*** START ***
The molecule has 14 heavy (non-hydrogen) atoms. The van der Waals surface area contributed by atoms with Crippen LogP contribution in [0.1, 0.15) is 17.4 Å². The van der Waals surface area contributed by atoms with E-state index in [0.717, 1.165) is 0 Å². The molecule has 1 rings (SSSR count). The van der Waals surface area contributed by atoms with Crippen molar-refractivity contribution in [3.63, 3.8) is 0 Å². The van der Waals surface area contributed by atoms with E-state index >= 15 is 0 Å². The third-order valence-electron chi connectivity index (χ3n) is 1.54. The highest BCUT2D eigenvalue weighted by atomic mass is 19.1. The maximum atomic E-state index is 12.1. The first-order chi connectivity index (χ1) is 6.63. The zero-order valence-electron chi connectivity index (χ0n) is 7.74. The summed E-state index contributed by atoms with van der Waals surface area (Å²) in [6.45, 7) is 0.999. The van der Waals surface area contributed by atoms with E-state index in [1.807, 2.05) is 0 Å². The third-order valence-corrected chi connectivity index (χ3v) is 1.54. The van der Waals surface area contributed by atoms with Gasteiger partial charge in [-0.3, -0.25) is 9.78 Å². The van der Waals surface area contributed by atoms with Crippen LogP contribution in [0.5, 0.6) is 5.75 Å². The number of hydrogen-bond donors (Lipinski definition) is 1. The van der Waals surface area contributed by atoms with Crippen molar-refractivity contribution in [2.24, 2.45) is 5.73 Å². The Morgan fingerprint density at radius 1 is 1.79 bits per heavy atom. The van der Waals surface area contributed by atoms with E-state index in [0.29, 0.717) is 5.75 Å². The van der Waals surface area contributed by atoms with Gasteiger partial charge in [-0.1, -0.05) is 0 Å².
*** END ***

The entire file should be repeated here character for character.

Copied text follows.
The molecule has 14 heavy (non-hydrogen) atoms. The van der Waals surface area contributed by atoms with Crippen LogP contribution in [0.1, 0.15) is 17.4 Å². The van der Waals surface area contributed by atoms with E-state index in [0.717, 1.165) is 0 Å². The molecule has 1 rings (SSSR count). The van der Waals surface area contributed by atoms with Crippen molar-refractivity contribution in [3.63, 3.8) is 0 Å². The van der Waals surface area contributed by atoms with E-state index >= 15 is 0 Å². The third-order valence-electron chi connectivity index (χ3n) is 1.54. The highest BCUT2D eigenvalue weighted by atomic mass is 19.1. The maximum atomic E-state index is 12.1. The first-order chi connectivity index (χ1) is 6.63. The zero-order valence-electron chi connectivity index (χ0n) is 7.74. The summed E-state index contributed by atoms with van der Waals surface area (Å²) in [6.45, 7) is 0.999. The van der Waals surface area contributed by atoms with E-state index in [1.807, 2.05) is 0 Å². The third-order valence-corrected chi connectivity index (χ3v) is 1.54. The van der Waals surface area contributed by atoms with Gasteiger partial charge in [-0.3, -0.25) is 9.78 Å². The van der Waals surface area contributed by atoms with Crippen LogP contribution in [0.5, 0.6) is 5.75 Å². The number of hydrogen-bond donors (Lipinski definition) is 1. The van der Waals surface area contributed by atoms with Crippen molar-refractivity contribution in [2.24, 2.45) is 5.73 Å². The Morgan fingerprint density at radius 1 is 1.79 bits per heavy atom. The van der Waals surface area contributed by atoms with E-state index in [0.29, 0.717) is 5.75 Å². The van der Waals surface area contributed by atoms with Gasteiger partial charge in [-0.1, -0.05) is 0 Å².